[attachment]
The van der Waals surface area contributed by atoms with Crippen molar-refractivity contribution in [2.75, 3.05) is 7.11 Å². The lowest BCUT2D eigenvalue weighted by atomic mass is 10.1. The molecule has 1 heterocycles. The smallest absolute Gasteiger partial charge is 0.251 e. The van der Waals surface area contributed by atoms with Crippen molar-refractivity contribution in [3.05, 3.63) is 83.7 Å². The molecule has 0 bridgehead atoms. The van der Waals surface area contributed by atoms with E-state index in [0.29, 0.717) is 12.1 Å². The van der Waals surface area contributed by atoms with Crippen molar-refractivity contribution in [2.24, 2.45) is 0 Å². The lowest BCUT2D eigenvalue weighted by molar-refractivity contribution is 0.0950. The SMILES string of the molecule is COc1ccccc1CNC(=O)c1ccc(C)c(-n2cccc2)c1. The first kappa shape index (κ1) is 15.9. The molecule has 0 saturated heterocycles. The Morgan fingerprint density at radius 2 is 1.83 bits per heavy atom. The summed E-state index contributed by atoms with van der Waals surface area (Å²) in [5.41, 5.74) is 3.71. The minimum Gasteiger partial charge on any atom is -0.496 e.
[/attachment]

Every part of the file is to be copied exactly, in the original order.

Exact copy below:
The van der Waals surface area contributed by atoms with Crippen molar-refractivity contribution in [2.75, 3.05) is 7.11 Å². The lowest BCUT2D eigenvalue weighted by atomic mass is 10.1. The molecule has 1 heterocycles. The smallest absolute Gasteiger partial charge is 0.251 e. The van der Waals surface area contributed by atoms with Crippen molar-refractivity contribution in [3.05, 3.63) is 83.7 Å². The molecule has 0 bridgehead atoms. The van der Waals surface area contributed by atoms with E-state index in [0.29, 0.717) is 12.1 Å². The van der Waals surface area contributed by atoms with Crippen molar-refractivity contribution in [2.24, 2.45) is 0 Å². The lowest BCUT2D eigenvalue weighted by molar-refractivity contribution is 0.0950. The SMILES string of the molecule is COc1ccccc1CNC(=O)c1ccc(C)c(-n2cccc2)c1. The first kappa shape index (κ1) is 15.9. The molecule has 0 saturated heterocycles. The Morgan fingerprint density at radius 2 is 1.83 bits per heavy atom. The summed E-state index contributed by atoms with van der Waals surface area (Å²) in [5.41, 5.74) is 3.71. The minimum Gasteiger partial charge on any atom is -0.496 e.